LOOKING AFTER YOUR DOG’S JOINT HEALTH & CREATING A NATURALLY HEALTHY LIFESTYLE
Osteoarthritis in dogs
He seems stiff in the mornings
She suddenly seems like an old dog
He is reluctant to jump into the car
She’s a bit grumpy nowadays
I often hear owners make these comments in my Canine Bowen Therapy clinic & they are usually the reason people decide to try Bowen Therapy for their dogs in the first place. Sadly these observations are all potential signs that the dog is in pain.
Chronic pain due to degenerative joint disease such as osteoarthritis is a very common presentation among my Canine Bowen Therapy clients who often come with distressed owners.
Dogs are very good at developing coping mechanisms making it hard for the owner to notice the signs of chronic pain until the disease is well established. Owners may suspect that something isn’t quite right & often they will resort to trying a combination of different supplements recommended by friends or family which have little, if any, effect before seeking medical attention from their vet or therapeutic help from a canine professional.
What is osteoarthritis?
Osteo-arthritis is a degenerative & inflammatory disease of the joints which can affect one or more of the dog’s joints at any one time. Originally thought of as a disease that affects only older dogs it is now evident that it can also affect young dogs. It is estimated that in the UK 80% of dogs over 8yrs & 20% of dogs over 1yr are suffering with osteoarthritis & it is one of the leading causes of elective euthanasia (caninearthritis.co.uk).
Clinically osteoarthritis is classed as;
- a progressive deterioration of the joint cartilage
- loss of collagen in the connective tissues surrounding the joint
- a thinning of the protective/lubricant synovial fluid within the joint capsule
- inflammation within the synovial membrane
It is the mixture of chemicals & neurotransmitters produced by the inflammatory response that causes the dog to experience pain, usually chronic in nature. Signs of chronic pain in dogs include, but aren’t limited to;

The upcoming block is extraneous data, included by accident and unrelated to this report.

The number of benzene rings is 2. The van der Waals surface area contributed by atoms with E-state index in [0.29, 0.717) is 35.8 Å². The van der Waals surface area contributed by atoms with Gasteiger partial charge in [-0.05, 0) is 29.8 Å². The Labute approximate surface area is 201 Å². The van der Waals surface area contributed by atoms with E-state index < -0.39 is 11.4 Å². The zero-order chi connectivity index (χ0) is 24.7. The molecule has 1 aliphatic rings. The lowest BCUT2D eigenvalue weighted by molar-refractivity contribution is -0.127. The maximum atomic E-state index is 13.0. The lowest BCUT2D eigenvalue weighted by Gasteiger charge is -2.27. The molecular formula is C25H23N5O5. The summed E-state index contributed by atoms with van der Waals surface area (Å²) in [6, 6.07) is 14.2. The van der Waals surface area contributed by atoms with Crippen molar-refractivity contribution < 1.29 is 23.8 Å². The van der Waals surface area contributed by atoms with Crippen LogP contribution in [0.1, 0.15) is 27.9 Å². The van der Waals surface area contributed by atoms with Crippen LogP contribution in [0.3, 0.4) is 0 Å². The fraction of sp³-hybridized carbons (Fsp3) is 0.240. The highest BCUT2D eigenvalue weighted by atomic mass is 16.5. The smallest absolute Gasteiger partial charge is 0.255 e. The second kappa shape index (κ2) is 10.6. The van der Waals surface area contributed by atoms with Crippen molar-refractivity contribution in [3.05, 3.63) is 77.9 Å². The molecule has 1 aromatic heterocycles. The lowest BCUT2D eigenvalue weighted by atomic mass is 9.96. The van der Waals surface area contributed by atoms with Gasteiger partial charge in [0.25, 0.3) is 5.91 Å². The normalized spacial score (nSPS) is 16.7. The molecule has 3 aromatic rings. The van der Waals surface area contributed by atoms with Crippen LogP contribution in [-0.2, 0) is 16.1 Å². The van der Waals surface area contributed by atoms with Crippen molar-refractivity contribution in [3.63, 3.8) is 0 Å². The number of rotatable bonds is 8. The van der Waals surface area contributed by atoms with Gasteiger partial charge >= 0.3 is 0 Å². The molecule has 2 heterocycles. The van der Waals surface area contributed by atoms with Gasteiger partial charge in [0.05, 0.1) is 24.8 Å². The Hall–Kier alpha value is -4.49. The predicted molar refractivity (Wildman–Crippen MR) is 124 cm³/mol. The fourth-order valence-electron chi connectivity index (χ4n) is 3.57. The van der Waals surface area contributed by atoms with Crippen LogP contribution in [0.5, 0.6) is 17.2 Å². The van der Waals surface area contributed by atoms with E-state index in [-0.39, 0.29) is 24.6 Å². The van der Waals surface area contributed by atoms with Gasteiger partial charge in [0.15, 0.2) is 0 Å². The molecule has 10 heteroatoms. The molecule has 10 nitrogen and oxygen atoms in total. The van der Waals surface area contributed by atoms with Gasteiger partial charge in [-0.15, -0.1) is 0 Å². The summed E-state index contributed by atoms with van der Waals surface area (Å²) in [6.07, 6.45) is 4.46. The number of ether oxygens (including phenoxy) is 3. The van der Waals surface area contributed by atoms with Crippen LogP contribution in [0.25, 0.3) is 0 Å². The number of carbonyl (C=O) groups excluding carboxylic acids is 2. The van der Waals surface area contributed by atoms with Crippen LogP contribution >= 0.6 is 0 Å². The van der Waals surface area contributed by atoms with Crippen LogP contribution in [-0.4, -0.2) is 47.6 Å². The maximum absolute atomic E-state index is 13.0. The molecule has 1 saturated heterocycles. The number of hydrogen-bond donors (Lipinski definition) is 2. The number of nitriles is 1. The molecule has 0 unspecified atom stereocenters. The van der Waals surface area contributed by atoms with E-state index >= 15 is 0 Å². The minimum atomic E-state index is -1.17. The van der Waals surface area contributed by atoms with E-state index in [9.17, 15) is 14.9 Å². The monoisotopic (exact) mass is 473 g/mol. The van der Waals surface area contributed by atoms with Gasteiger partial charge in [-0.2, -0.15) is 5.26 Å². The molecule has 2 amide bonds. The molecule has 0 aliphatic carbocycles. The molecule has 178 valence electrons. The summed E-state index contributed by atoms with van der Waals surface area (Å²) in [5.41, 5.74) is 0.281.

- increased stiffness after exercise or when getting up after resting
- postural changes (eg roach back -spine curved upwards)
- restricted range of movement (eg looking stiffer than usual)
- loss of muscle tone (eg thigh muscles looking flatter & less toned)
- changes in coat appearance (eg dull coat, thick mane of fur around neck)
- changes in head or tail carriage (eg tail to one side, head lowered)
- mood changes (eg becoming more withdrawn, appearing depressed)
- behavioural changes (eg increase in noise sensitivity, increased reactivity)
Most owners are not trained in recognising these signs & dogs are good at developing coping mechanisms so osteoarthritis often goes undiagnosed until the disease is well established.
What causes arthtitis in dogs?
Causes of osteoarthritis are many & often a combination of factors likely contribute to the probability & rate at which a dog will develop the disease. Here are some of the most common factors;
- over-exercise, especially during puppyhood
- high velocity & high impact activities (eg ball chasing)
- early neutering
- poor dietary choices
- previous musculoskeletal injury
- genetics – breed specific or hereditary pre-dispostion
How do I treat my dog’s arthritis?
Diagnosis of osteoarthritis must come from a qualified veterinary surgeon who will use verbal information from the owner, visual assessment & physical examination of joint range of movement & muscle quality to make a diagnosis. However the best diagnosis is with X-ray to assess the extent of the deterioration & confirm any extra bone growth in severe cases.
Osteoarthritis is traditionally treated with painkillers &/or NSAIDs (Non-steroidal anti-inflammatory medication) to control the pain & inflammation. Nowadays there have been advancements in the use of stem cell therapy or drugs formulated to regenerate cartilage.
Although the disease is incurable its progression can be slowed down & the dog’s quality of life improved by a multi modal approach which starts with primary veterinary care. Once the correct medication has been found for your dog a combination of the following can help you to manage the disease day to day;
- manual therapies such as Canine Bowen Therapy
- improved diet
- weight loss
- general management of exercise & lifestyle
- suitable supplements
Canine Bowen Therapy & arthritis in dogs
As a physical therapist working closely with your dog I can help you recognise signs of pain & gather the information you need to refer back to your vet for diagnosis & appropriate treatment, after which i can provide you with practical advice to help manage the disease at home.
I have a passion for helping you make the right lifestyle changes to improve your dog’ quality of life & give
Some free resources for you
“My dog had a course of Canine Bowen Therapy sessions with Elly & the effects were remarkable. I hadn’t realised how much his symptoms were affecting him until I saw the changes in his general demeanour & increase in enjoyment of life. Elly also gave us some great advice on how to make practical changes to home life to help manage his condition.”